Now that you have some good backlink data, you really need to analyze the anchor text data. You can manually work some magic by manipulating the link data in Excel, but you can also get a quick overview by using Removem’s free anchor text optimization tool. As you can see below, you get a nice overview of your site’s anchor text ratios in just a couple of seconds.
OnPage Optimization Overview
I’ll admit, I’m not a fan of the data that any tool provides about onsite optimization, no matter how expensive the tool is. Honestly, the best tool for this job is a combination of your brain, a crawler like SEO Crawler, and some manual perusing of the site’s pages. But just because I’ve never found a tool I liked for this task, doesn’t mean you shouldn’t make use of one or two that at least provides a bit of useful information. For that purpose, plug a URL into either Nibbler and/or CrawlerFX. You can see screenshots of the kinds of data you’ll get from each below.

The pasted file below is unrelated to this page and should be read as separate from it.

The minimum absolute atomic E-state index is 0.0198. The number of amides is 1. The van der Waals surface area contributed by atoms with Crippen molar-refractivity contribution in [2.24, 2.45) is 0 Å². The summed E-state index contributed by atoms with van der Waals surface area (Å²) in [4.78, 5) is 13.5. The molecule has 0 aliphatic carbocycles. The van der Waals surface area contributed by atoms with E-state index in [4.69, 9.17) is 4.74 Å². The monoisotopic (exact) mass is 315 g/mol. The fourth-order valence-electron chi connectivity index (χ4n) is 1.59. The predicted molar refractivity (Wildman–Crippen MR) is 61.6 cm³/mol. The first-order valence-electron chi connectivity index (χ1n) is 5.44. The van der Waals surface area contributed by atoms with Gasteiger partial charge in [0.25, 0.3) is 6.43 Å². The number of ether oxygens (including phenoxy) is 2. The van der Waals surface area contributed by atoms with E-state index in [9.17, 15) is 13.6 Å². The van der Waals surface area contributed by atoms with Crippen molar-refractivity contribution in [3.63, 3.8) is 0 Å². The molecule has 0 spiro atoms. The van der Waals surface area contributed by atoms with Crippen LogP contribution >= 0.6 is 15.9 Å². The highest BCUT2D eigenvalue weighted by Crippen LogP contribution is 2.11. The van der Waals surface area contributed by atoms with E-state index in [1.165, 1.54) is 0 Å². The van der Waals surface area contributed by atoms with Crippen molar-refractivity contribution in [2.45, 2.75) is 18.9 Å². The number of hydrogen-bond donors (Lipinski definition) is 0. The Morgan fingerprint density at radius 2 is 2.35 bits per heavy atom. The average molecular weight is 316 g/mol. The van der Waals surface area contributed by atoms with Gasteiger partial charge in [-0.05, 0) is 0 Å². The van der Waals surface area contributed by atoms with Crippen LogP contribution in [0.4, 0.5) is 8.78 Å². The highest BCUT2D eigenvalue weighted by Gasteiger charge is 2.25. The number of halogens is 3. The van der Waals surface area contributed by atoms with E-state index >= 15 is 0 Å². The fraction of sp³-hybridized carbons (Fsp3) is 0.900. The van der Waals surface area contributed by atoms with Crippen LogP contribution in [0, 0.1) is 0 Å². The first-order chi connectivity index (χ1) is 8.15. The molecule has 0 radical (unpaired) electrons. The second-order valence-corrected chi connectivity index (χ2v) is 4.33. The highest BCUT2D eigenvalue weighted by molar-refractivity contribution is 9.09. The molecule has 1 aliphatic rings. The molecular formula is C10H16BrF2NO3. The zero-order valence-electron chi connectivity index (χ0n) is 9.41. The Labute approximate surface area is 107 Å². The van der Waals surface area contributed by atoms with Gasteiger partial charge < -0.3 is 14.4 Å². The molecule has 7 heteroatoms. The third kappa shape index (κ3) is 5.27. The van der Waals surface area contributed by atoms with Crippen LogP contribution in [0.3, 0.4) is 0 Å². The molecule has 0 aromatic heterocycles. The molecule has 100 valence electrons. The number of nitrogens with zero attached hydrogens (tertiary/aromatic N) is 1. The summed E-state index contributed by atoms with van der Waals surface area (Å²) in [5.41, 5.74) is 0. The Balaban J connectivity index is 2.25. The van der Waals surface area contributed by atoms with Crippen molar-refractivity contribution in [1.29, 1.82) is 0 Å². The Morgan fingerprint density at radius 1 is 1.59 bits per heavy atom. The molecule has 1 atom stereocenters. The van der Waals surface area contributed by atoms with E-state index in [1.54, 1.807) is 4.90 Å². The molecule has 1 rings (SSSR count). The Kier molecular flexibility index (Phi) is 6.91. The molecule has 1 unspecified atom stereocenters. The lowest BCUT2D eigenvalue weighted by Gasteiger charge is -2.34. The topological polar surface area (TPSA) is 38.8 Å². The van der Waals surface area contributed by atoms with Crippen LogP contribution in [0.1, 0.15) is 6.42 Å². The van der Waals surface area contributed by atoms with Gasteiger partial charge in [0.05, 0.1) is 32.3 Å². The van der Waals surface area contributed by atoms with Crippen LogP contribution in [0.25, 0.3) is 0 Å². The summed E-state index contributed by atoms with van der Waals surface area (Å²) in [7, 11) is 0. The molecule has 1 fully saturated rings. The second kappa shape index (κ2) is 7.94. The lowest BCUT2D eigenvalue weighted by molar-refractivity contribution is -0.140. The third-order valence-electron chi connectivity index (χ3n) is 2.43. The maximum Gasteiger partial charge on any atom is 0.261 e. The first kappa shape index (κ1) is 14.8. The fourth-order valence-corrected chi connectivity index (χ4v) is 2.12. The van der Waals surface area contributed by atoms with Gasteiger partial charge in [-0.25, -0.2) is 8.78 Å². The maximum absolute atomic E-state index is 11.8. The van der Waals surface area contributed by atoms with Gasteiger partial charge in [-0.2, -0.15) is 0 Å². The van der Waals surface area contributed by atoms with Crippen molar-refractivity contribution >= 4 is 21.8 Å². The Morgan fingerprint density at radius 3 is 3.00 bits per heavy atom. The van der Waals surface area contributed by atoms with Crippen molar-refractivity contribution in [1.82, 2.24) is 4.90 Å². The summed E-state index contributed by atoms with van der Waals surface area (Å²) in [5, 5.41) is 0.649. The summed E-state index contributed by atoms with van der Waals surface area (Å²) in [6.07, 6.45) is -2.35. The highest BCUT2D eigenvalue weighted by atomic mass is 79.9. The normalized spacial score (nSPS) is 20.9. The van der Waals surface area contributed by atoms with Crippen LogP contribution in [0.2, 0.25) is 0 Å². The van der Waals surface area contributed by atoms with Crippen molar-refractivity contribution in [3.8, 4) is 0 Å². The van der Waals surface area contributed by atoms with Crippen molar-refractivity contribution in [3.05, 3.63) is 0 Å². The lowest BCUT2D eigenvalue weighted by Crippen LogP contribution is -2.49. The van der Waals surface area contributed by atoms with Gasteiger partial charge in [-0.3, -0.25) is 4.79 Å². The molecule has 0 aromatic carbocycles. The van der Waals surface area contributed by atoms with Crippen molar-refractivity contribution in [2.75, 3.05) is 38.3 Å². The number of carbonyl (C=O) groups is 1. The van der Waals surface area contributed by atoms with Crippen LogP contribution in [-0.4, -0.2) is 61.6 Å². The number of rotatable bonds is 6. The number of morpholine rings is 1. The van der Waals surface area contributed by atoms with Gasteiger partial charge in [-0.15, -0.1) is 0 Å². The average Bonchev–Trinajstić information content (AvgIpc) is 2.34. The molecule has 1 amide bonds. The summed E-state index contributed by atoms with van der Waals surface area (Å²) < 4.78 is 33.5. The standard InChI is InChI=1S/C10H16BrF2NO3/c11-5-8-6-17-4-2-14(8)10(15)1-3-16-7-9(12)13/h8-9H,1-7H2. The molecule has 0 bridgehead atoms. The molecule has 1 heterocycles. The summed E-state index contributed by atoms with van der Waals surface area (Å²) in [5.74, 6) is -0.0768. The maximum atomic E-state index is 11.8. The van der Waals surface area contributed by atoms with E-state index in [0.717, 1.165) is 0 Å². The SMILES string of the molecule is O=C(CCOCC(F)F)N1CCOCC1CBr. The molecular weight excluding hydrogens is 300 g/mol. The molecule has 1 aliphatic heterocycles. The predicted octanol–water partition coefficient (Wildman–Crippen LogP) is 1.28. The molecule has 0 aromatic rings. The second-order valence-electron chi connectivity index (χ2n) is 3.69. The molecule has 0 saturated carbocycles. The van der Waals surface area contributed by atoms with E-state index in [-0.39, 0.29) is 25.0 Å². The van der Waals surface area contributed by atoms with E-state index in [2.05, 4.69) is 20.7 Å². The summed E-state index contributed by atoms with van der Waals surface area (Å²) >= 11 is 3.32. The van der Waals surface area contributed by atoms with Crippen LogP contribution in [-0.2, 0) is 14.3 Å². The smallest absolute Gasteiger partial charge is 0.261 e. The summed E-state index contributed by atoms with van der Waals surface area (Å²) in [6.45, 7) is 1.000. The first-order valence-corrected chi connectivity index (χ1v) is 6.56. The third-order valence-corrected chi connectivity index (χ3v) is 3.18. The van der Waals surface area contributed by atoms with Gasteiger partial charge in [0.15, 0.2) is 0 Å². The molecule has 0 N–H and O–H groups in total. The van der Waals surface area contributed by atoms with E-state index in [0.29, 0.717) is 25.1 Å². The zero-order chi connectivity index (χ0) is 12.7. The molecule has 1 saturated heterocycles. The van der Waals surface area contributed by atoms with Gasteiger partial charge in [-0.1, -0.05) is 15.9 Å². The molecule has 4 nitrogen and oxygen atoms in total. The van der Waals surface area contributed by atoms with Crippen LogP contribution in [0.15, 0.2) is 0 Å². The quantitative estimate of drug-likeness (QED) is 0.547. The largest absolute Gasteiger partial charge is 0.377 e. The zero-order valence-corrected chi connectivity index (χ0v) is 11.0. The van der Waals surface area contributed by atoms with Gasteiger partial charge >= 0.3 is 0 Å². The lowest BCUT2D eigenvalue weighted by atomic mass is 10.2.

Curious about what other sites are sharing space on the site’s server? If the site isn’t on a dedicated server, then there’s a good chance that there are bad “neighbors” sharing the server, possibly lots of them. A quick way to check is to use the site’s IP address within Bing’s Reverse IP Lookup tool. Just enter this into your browser’s address bar: //www.bing.com/search?q=ip:188.8.131.52 (Of course, substitute 184.108.40.206 with your site’s IP instead). Bing will list all the sites being served from the same IP. If your site is living side by side with many obviously spammy or “bad” sites, you’ll want to make a note of that in your audit, and consider moving the site.